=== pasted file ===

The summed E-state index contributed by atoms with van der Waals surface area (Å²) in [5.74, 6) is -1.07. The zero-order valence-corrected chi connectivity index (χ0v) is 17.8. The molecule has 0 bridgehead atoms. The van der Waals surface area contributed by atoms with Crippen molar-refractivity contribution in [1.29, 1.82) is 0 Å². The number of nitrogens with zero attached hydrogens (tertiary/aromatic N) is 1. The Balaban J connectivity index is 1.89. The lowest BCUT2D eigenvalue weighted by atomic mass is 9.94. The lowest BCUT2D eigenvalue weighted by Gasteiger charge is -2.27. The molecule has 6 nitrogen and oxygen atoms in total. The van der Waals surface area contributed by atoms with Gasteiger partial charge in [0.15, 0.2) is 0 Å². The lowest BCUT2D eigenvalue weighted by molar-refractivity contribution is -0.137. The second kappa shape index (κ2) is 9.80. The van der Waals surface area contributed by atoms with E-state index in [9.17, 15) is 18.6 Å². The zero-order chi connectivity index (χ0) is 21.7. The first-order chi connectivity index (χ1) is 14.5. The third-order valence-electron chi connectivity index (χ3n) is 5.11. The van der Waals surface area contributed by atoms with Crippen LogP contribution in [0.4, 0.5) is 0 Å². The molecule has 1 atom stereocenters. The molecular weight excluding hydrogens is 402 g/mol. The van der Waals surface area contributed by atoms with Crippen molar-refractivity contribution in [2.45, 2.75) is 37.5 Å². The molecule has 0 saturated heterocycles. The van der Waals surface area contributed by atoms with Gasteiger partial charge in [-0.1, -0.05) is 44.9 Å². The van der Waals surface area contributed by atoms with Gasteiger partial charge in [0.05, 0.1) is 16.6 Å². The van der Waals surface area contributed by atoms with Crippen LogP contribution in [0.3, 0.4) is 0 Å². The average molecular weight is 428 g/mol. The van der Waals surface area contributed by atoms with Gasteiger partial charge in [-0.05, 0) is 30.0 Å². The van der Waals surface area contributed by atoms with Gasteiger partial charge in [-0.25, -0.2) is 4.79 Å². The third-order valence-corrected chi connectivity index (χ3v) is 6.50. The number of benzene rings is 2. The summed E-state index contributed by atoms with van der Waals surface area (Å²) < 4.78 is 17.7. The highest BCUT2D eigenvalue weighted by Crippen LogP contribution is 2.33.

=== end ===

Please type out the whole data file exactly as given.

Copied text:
The summed E-state index contributed by atoms with van der Waals surface area (Å²) in [5.74, 6) is -1.07. The zero-order valence-corrected chi connectivity index (χ0v) is 17.8. The molecule has 0 bridgehead atoms. The van der Waals surface area contributed by atoms with Crippen molar-refractivity contribution in [1.29, 1.82) is 0 Å². The number of nitrogens with zero attached hydrogens (tertiary/aromatic N) is 1. The Balaban J connectivity index is 1.89. The lowest BCUT2D eigenvalue weighted by atomic mass is 9.94. The lowest BCUT2D eigenvalue weighted by Gasteiger charge is -2.27. The molecule has 6 nitrogen and oxygen atoms in total. The van der Waals surface area contributed by atoms with Gasteiger partial charge in [0.15, 0.2) is 0 Å². The lowest BCUT2D eigenvalue weighted by molar-refractivity contribution is -0.137. The second kappa shape index (κ2) is 9.80. The van der Waals surface area contributed by atoms with E-state index in [9.17, 15) is 18.6 Å². The zero-order chi connectivity index (χ0) is 21.7. The first-order chi connectivity index (χ1) is 14.5. The third-order valence-electron chi connectivity index (χ3n) is 5.11. The van der Waals surface area contributed by atoms with Crippen LogP contribution in [0.4, 0.5) is 0 Å². The molecule has 1 atom stereocenters. The molecular weight excluding hydrogens is 402 g/mol. The van der Waals surface area contributed by atoms with Crippen molar-refractivity contribution in [2.45, 2.75) is 37.5 Å². The molecule has 0 saturated heterocycles. The van der Waals surface area contributed by atoms with Gasteiger partial charge in [-0.1, -0.05) is 44.9 Å². The van der Waals surface area contributed by atoms with Gasteiger partial charge in [0.05, 0.1) is 16.6 Å². The van der Waals surface area contributed by atoms with Crippen LogP contribution in [0.3, 0.4) is 0 Å². The average molecular weight is 428 g/mol. The van der Waals surface area contributed by atoms with Gasteiger partial charge in [-0.05, 0) is 30.0 Å². The van der Waals surface area contributed by atoms with Gasteiger partial charge in [-0.25, -0.2) is 4.79 Å². The third-order valence-corrected chi connectivity index (χ3v) is 6.50. The number of benzene rings is 2. The summed E-state index contributed by atoms with van der Waals surface area (Å²) < 4.78 is 17.7. The highest BCUT2D eigenvalue weighted by Crippen LogP contribution is 2.33.